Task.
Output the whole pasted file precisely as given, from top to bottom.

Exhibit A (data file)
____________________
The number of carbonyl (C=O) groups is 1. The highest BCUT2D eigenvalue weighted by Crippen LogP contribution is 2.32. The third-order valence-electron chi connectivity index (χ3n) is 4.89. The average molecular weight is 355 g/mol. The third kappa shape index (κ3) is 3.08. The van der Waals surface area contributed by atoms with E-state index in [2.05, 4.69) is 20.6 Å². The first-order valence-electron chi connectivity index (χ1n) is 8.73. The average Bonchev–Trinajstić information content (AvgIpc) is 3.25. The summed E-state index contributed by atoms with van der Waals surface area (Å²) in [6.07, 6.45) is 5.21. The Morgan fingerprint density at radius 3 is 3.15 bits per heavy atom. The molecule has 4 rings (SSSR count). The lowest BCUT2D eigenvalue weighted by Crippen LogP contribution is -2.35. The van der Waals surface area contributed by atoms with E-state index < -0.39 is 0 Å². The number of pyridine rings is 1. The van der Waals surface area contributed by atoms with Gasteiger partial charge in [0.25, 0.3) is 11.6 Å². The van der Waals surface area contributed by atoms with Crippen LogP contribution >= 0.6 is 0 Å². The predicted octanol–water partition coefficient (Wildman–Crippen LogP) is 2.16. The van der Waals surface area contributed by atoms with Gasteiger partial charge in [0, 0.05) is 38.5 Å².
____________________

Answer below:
The number of carbonyl (C=O) groups is 1. The highest BCUT2D eigenvalue weighted by Crippen LogP contribution is 2.32. The third-order valence-electron chi connectivity index (χ3n) is 4.89. The average molecular weight is 355 g/mol. The third kappa shape index (κ3) is 3.08. The van der Waals surface area contributed by atoms with E-state index in [2.05, 4.69) is 20.6 Å². The first-order valence-electron chi connectivity index (χ1n) is 8.73. The average Bonchev–Trinajstić information content (AvgIpc) is 3.25. The summed E-state index contributed by atoms with van der Waals surface area (Å²) in [6.07, 6.45) is 5.21. The Morgan fingerprint density at radius 3 is 3.15 bits per heavy atom. The molecule has 4 rings (SSSR count). The lowest BCUT2D eigenvalue weighted by Crippen LogP contribution is -2.35. The van der Waals surface area contributed by atoms with E-state index < -0.39 is 0 Å². The number of pyridine rings is 1. The van der Waals surface area contributed by atoms with Gasteiger partial charge in [0.25, 0.3) is 11.6 Å². The van der Waals surface area contributed by atoms with Crippen LogP contribution >= 0.6 is 0 Å². The predicted octanol–water partition coefficient (Wildman–Crippen LogP) is 2.16. The van der Waals surface area contributed by atoms with Gasteiger partial charge in [0, 0.05) is 38.5 Å².